bank of america short sale

Closing a Bank of America Short Sale After Two Years

Bank-of-America short saleIt’s not really fair to call this a Bank of America short sale when in reality it is actually a Bank of America short sale with Fannie Mae as the investor, which is a different kind of animal from other types of Bank of America short sales. When Bank of America is merely the servicer, it means Fannie Mae short sales are handled differently. In fact, Fannie Mae now has its own website for submitting short sales, which tremendously expedites the process.

But the procedure and short sale process still needs to follow Fannie Mae guidelines, which at times, I realize, can be difficult for sellers and buyers to wrap their heads around. The valuation placed on some Fannie Mae properties astounds other real estate agents. I suspect it’s because we work under the premise that valuation means market value, like an appraiser would do it, but that’s not how Fannie Mae seems to work. Its valuation, I suspect, has more to do with whether it is more economically feasible to sell at its suggested valuation over being paid to do a foreclosure and, yes, banks make money on foreclosures.

This supposed simple short sale began life as a Cooperative Short Sale. I met with the sellers in August of 2012. We listed the home and signed the paperwork for the Bank of America short sale to proceed as a cooperative, with no financials, sort of a short path to a preapproval. REDC was involved as the third-party vendor, which added a bit of red tape, and what usually would take Bank of America 10 days ended up taking 45 days, but we eventually received a pre-approved price for a Cooperative Short Sale that was $80,000 over the comparable sales. Not yay for us.

That Fall 2012 Sacramento real estate market was one of the hottest markets I had seen for 7 years. We held numerous open houses that should have resulted in a half dozen offers and nothing. No nibbles. No offers. We finally accepted an offer we believed to be reasonable and submitted. It was rejected. Over the next two years, we submitted a total of 5 offers, each a little bit closer to the price Fannie Mae expected. At one point, on Thanksgiving Day, I kid you not, a guy from REDC called the sellers and threatened to close the file if the sellers didn’t immediately submit a document he suddenly wanted.

The home needed work. On top of this, the roof was shot and at end of life. This meant either we needed a buyer who would pay cash or a buyer able to obtain an FHA 203K loan. Investors called and begged us to take their offer. These buyers felt we were being obtuse and cruel but in reality, after 4 rejections from Fannie Mae, it became pretty clear even to the most dense of us that we had better the submit the offer Fannie Mae expected if we wanted to receive short sale approval.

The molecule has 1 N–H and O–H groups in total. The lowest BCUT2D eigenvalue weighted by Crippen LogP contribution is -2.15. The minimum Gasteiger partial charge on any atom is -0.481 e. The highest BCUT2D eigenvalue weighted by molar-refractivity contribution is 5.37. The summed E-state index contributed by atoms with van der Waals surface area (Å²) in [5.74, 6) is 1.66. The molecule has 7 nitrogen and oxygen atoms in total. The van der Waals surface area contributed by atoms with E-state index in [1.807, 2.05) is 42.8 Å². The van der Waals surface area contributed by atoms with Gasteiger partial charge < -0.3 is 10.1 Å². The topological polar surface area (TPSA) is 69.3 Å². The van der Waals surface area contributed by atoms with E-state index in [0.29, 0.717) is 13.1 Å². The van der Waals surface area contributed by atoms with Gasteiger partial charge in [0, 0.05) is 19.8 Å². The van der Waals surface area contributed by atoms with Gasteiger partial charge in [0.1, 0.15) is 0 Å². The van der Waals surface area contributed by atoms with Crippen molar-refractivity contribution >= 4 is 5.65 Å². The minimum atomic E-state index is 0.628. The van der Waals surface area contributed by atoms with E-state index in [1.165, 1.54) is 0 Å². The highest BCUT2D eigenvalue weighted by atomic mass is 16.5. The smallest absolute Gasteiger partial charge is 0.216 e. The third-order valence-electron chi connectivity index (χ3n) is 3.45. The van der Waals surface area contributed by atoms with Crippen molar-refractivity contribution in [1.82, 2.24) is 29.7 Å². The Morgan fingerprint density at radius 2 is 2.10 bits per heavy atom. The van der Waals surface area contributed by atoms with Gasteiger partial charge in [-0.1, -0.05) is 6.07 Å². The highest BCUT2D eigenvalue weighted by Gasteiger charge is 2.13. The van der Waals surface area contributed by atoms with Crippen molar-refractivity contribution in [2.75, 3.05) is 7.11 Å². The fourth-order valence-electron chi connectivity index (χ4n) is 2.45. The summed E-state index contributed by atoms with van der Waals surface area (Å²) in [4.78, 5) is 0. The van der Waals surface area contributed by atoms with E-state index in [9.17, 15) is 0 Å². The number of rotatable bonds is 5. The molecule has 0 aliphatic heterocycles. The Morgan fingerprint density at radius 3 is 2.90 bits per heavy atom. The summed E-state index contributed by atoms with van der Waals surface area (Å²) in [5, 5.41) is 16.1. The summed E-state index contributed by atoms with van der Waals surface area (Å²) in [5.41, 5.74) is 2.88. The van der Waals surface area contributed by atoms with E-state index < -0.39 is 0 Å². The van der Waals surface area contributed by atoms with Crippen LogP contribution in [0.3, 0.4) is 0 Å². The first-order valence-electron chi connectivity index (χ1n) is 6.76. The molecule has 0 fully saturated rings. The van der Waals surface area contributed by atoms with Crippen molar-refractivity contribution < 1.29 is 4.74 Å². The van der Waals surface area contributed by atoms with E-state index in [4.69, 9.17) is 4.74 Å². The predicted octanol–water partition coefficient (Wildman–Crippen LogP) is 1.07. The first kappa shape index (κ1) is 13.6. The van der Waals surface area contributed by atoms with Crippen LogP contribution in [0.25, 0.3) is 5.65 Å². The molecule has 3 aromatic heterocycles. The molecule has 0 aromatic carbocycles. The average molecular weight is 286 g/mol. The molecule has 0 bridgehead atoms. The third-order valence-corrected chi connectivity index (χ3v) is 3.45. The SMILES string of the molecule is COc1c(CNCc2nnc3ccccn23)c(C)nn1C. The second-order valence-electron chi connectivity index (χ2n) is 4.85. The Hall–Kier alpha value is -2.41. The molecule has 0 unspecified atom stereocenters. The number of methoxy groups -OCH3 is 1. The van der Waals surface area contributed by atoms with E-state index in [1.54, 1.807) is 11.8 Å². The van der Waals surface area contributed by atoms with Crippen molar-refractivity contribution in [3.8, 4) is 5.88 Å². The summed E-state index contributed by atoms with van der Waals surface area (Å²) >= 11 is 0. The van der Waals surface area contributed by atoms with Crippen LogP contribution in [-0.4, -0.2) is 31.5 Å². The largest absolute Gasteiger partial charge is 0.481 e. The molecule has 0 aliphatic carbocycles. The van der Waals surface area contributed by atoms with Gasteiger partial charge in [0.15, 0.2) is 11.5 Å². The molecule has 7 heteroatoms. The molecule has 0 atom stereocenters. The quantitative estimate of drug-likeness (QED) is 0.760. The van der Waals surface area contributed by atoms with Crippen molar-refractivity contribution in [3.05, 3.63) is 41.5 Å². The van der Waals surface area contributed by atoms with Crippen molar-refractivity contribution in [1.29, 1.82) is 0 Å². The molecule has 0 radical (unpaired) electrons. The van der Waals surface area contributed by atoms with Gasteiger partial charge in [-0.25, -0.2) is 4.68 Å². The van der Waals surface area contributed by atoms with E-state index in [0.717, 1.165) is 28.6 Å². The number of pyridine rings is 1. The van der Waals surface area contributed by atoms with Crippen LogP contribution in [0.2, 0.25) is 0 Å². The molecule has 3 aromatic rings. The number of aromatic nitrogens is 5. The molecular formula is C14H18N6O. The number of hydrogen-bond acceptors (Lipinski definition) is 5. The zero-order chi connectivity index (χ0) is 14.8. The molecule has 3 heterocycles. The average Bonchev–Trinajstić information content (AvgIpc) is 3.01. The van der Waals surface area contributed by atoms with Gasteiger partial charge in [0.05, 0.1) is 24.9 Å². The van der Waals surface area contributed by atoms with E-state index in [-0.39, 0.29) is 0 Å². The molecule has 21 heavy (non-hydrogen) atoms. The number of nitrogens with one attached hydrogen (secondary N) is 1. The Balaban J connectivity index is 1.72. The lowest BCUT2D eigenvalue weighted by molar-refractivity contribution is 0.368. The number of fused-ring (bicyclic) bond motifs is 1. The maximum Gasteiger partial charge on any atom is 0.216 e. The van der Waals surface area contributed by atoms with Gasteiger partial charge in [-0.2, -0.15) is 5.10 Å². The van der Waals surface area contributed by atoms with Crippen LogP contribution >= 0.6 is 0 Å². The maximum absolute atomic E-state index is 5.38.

At another point in this short sale, I made a deal with the third-party vendor hired for this Bank of America short sale and obtained verbal approval for a lower price from Fannie Mae. We submitted an offer at the slightly slower price, and Fannie Mae then promptly demanded another $5,000 on top of it. The investor walked. Over $5,000. I couldn’t believe it. This is a fabulous neighborhood in Carmichael, and many of the homes around this particular home are much larger and in better condition.

It was a little disheartening, listening to buyers after buyers yelling and screaming at me on the phone about why we refused to accept their offer. They called me names. They swore at me. They wrote mean emails about me. They insisted I was prejudiced against investors. They just could not understand that this was not my call nor my decision. They felt they knew better how short sales operate, even though they may have never dealt with a Bank of America short sale through Fannie Mae, and this Sacramento short sale agent has worked on Fannie Mae short sales for years.

We finally got to the point this summer when market value had moved up enough, even with the mounting repairs and required new roof, that a buyer who wanted to live in the home decided to make an offer. At list price. A foreclosure notice had already been filed and we were in the final 21-day countdown to a trustee’s auction. I cried, I pleaded. We then received approval from Fannie Mae on this Bank of America short sale in 18 days. It was a miracle.

And you know what’s really odd about this? This was the first time ever in which we were able to stop a trustee’s auction due to short sale approval. We were literally days from foreclosure, but once we received that short sale approval letter, all foreclosure proceedings had to cease due to the California Homeowner Bill of Rights. We were saved in the nick of time. I’ve always felt that the dual tracking portion of the law passed in 2013 was pretty useless about stopping foreclosure during a short sale because it doesn’t apply to short sales until January of 2018 (when we probably won’t need the law) unless we get short sale approval. Generally, by the time we get approval, we still have plenty of time to avoid the foreclosure, so it doesn’t matter.

But in this case, our California short sale law made all the difference in the world.

We closed today, 30 days later. See, this Sacramento real estate agent does not give up, regardless of what I have to go through to close a short sale, I hang in there and make it work for the seller. But no short sale should have to drag on for more than two years like this Fannie Mae / Bank of America short sale in Carmichael.

The Sacramento Short Sale Closing Against the Odds